This is from Regan Daley's In The Sweet Kitchen and it's a good, junky, basic recipe.
1 cup unsalted butter,at room temperature
1 cup tightly packed brown sugar
1/2 cup white sugar
2 large eggs
1 1/2 tsp vanilla extract
3 cups plus 2 tbsp all purpose flour
1 tsp baking soda
1/2 tsp salt
16 oz chocolate chips, or a similar weight of good quality chocolate bar - bittersweet or semisweet - cut into chunks
1. Preheat your oven to 350F. Cream your butter and sugar until well creamed. I have a stand mixer, and if you're lucky enough to have one yourself, put on the paddle attachment and cream away for a few minutes. This is an essential step; the purpose of creaming the butter and sugar is to incorporate air, which gives you a lighter cookie. If you're doing this by hand with a wooden spoon, take the time to do it properly. The sugar should nearly be absorbed into the butter; it'll still feel grainy, but it should be homogenous.
2. Add eggs, one at a time, making sure the first egg is fully incorporated before adding the second one. Also a very important step in cookie making and baking, because you need to give the yolk time to absorb the fat of the butter. You'll get a curdled effect that you have to fix later otherwise.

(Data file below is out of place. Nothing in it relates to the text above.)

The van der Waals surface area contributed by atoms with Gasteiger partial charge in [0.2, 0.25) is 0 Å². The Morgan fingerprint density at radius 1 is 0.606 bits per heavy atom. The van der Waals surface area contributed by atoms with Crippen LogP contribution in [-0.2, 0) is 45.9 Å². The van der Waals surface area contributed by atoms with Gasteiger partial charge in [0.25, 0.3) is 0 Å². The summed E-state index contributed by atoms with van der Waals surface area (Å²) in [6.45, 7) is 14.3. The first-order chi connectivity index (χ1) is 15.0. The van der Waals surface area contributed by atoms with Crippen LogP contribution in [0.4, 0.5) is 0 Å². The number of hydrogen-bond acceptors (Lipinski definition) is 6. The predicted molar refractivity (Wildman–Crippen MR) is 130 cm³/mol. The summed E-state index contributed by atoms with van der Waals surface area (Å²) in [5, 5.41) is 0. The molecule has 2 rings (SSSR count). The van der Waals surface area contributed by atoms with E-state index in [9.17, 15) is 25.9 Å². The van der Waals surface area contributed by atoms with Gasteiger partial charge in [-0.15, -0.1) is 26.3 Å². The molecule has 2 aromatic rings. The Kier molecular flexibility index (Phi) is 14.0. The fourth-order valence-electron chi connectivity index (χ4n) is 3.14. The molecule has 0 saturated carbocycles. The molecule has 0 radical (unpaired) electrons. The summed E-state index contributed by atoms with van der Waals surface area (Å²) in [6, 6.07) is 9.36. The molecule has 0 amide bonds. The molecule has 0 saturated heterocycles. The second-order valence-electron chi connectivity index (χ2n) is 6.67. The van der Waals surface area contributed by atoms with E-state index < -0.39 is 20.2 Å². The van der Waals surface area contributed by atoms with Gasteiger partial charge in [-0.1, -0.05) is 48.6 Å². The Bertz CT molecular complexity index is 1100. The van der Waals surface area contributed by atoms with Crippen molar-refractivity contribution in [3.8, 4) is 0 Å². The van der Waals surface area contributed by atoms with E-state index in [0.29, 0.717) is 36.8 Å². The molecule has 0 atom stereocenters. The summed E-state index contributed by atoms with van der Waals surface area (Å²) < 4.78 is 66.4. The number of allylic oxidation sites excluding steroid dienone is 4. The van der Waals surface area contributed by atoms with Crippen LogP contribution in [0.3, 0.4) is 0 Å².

3. Add the vanilla, salt, and baking soda until well combined, if using a mixer. Otherwise, sift the flour, salt and soda together, and mix until just combined. If using a mixer, still fold in the flour by hand, so it doesn't get overworked. Fold in the chocolate chips last.
4. Decide how big you want your cookies, and shape your chosen size into a knob on a greased cookie sheet, or better yet, invest in some parchment paper and line your cookie sheets with it (it's reusable; don't chuck it). With a wet hand, press the dough down a bit to flatten slightly. Make sure you have an inch or two between the cookies to allow for expansion. Bake for 12 - 15 minutes, less if you want a chewier cookie, more if you want a crisper one.
Notes to the readership:
- For one thing, I never use the whole amount of flour; usually the 3 cups is adequate
- the 16oz of chocolate is way too much for this recipe, in my experience. I've never been able to squeeze all the chocolate in. I know what you're thinking: you can't have too much chocolate! Well, yes you can. The dough will only hold a certain amount of chocolate chips/chunks before it becomes saturated and cannot take any more. Experiment. I've found just over a cup to be sufficient. I don't want to be forcing excess chocolate chips into my dough - it's ridiculous, and they just wind up falling out anyways.